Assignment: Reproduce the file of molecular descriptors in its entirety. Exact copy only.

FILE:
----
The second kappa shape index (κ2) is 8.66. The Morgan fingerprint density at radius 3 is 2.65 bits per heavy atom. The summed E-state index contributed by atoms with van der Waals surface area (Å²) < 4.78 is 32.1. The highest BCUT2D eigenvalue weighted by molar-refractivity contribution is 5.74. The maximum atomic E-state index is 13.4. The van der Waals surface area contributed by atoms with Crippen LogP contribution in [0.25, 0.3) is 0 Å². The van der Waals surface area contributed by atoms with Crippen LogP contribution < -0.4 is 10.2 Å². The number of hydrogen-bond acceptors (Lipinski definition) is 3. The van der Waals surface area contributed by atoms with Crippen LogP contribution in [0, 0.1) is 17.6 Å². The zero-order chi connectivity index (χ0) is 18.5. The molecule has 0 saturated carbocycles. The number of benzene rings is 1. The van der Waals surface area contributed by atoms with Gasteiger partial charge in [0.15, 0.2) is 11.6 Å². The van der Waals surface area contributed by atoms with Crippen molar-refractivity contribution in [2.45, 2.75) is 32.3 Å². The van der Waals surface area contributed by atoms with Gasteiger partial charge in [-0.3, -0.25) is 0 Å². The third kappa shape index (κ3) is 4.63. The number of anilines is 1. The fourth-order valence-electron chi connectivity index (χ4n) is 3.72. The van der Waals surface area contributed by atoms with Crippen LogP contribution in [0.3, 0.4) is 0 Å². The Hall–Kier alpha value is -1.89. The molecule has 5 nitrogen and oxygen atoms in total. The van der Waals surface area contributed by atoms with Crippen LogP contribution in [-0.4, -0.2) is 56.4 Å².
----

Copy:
The second kappa shape index (κ2) is 8.66. The Morgan fingerprint density at radius 3 is 2.65 bits per heavy atom. The summed E-state index contributed by atoms with van der Waals surface area (Å²) < 4.78 is 32.1. The highest BCUT2D eigenvalue weighted by molar-refractivity contribution is 5.74. The maximum atomic E-state index is 13.4. The van der Waals surface area contributed by atoms with Crippen LogP contribution in [0.25, 0.3) is 0 Å². The van der Waals surface area contributed by atoms with Crippen LogP contribution < -0.4 is 10.2 Å². The number of hydrogen-bond acceptors (Lipinski definition) is 3. The van der Waals surface area contributed by atoms with Crippen LogP contribution in [0, 0.1) is 17.6 Å². The zero-order chi connectivity index (χ0) is 18.5. The molecule has 0 saturated carbocycles. The number of benzene rings is 1. The van der Waals surface area contributed by atoms with Gasteiger partial charge in [0.15, 0.2) is 11.6 Å². The van der Waals surface area contributed by atoms with Crippen molar-refractivity contribution in [2.45, 2.75) is 32.3 Å². The van der Waals surface area contributed by atoms with Gasteiger partial charge in [-0.3, -0.25) is 0 Å². The third kappa shape index (κ3) is 4.63. The number of anilines is 1. The fourth-order valence-electron chi connectivity index (χ4n) is 3.72. The van der Waals surface area contributed by atoms with Crippen LogP contribution in [0.3, 0.4) is 0 Å². The Hall–Kier alpha value is -1.89. The molecule has 5 nitrogen and oxygen atoms in total. The van der Waals surface area contributed by atoms with Crippen LogP contribution in [-0.4, -0.2) is 56.4 Å².